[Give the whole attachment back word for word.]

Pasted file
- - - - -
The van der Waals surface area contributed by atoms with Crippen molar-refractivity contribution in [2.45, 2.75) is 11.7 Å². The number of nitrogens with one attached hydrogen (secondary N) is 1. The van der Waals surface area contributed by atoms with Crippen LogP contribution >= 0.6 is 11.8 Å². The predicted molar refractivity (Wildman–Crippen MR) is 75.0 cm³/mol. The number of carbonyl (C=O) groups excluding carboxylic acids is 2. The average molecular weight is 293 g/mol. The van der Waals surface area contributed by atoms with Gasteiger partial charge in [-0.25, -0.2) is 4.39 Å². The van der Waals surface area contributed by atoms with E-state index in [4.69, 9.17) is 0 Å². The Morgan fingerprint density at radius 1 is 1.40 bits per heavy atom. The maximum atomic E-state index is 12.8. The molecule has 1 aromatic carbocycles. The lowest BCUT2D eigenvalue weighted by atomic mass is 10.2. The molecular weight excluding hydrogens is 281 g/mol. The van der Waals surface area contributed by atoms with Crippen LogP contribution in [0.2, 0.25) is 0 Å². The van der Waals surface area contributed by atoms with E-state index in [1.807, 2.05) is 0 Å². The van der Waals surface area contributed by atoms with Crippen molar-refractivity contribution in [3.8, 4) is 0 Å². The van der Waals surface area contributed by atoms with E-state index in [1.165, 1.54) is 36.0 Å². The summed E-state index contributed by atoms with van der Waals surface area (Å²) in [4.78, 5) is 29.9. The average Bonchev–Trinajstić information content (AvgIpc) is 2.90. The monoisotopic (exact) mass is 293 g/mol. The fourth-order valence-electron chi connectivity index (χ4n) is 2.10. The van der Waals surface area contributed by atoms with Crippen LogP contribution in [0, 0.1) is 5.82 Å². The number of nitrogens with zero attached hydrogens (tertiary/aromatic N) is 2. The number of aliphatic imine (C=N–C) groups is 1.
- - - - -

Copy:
The van der Waals surface area contributed by atoms with Crippen molar-refractivity contribution in [2.45, 2.75) is 11.7 Å². The number of nitrogens with one attached hydrogen (secondary N) is 1. The van der Waals surface area contributed by atoms with Crippen LogP contribution >= 0.6 is 11.8 Å². The predicted molar refractivity (Wildman–Crippen MR) is 75.0 cm³/mol. The number of carbonyl (C=O) groups excluding carboxylic acids is 2. The average molecular weight is 293 g/mol. The van der Waals surface area contributed by atoms with Gasteiger partial charge in [-0.25, -0.2) is 4.39 Å². The van der Waals surface area contributed by atoms with E-state index in [4.69, 9.17) is 0 Å². The Morgan fingerprint density at radius 1 is 1.40 bits per heavy atom. The maximum atomic E-state index is 12.8. The molecule has 1 aromatic carbocycles. The lowest BCUT2D eigenvalue weighted by atomic mass is 10.2. The molecular weight excluding hydrogens is 281 g/mol. The van der Waals surface area contributed by atoms with Crippen LogP contribution in [0.2, 0.25) is 0 Å². The van der Waals surface area contributed by atoms with E-state index in [1.807, 2.05) is 0 Å². The van der Waals surface area contributed by atoms with Crippen molar-refractivity contribution in [3.8, 4) is 0 Å². The van der Waals surface area contributed by atoms with E-state index in [1.165, 1.54) is 36.0 Å². The summed E-state index contributed by atoms with van der Waals surface area (Å²) in [4.78, 5) is 29.9. The average Bonchev–Trinajstić information content (AvgIpc) is 2.90. The monoisotopic (exact) mass is 293 g/mol. The fourth-order valence-electron chi connectivity index (χ4n) is 2.10. The van der Waals surface area contributed by atoms with Crippen LogP contribution in [0, 0.1) is 5.82 Å². The number of nitrogens with zero attached hydrogens (tertiary/aromatic N) is 2. The number of aliphatic imine (C=N–C) groups is 1.